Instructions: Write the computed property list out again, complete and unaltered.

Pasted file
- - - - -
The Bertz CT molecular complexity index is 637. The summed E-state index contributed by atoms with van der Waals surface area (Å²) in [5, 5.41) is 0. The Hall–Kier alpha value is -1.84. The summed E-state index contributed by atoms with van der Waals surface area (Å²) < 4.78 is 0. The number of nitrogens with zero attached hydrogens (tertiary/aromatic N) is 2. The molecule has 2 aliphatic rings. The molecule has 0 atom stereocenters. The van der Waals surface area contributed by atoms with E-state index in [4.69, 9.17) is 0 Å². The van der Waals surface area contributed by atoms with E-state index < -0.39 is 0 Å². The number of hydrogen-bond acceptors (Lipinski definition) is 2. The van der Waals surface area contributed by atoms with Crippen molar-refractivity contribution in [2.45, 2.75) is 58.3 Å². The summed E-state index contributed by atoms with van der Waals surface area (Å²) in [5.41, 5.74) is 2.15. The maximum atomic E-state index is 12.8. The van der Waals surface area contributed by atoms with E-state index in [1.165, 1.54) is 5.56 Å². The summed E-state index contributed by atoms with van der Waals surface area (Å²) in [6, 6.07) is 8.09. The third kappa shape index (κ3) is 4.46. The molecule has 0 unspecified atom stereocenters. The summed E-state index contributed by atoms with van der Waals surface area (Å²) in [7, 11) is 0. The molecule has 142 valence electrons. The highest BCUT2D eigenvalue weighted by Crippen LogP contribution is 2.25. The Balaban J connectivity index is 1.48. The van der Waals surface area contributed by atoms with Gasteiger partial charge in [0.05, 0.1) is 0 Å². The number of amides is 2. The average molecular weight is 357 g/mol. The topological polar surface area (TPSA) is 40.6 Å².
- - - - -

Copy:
The Bertz CT molecular complexity index is 637. The summed E-state index contributed by atoms with van der Waals surface area (Å²) in [5, 5.41) is 0. The Hall–Kier alpha value is -1.84. The summed E-state index contributed by atoms with van der Waals surface area (Å²) < 4.78 is 0. The number of nitrogens with zero attached hydrogens (tertiary/aromatic N) is 2. The molecule has 2 aliphatic rings. The molecule has 0 atom stereocenters. The van der Waals surface area contributed by atoms with E-state index in [4.69, 9.17) is 0 Å². The van der Waals surface area contributed by atoms with E-state index < -0.39 is 0 Å². The number of hydrogen-bond acceptors (Lipinski definition) is 2. The van der Waals surface area contributed by atoms with Crippen molar-refractivity contribution in [2.45, 2.75) is 58.3 Å². The summed E-state index contributed by atoms with van der Waals surface area (Å²) in [5.41, 5.74) is 2.15. The maximum atomic E-state index is 12.8. The van der Waals surface area contributed by atoms with E-state index in [1.165, 1.54) is 5.56 Å². The summed E-state index contributed by atoms with van der Waals surface area (Å²) in [6, 6.07) is 8.09. The third kappa shape index (κ3) is 4.46. The molecule has 0 unspecified atom stereocenters. The summed E-state index contributed by atoms with van der Waals surface area (Å²) in [7, 11) is 0. The molecule has 142 valence electrons. The highest BCUT2D eigenvalue weighted by Crippen LogP contribution is 2.25. The Balaban J connectivity index is 1.48. The van der Waals surface area contributed by atoms with Gasteiger partial charge in [0.05, 0.1) is 0 Å². The number of amides is 2. The average molecular weight is 357 g/mol. The topological polar surface area (TPSA) is 40.6 Å².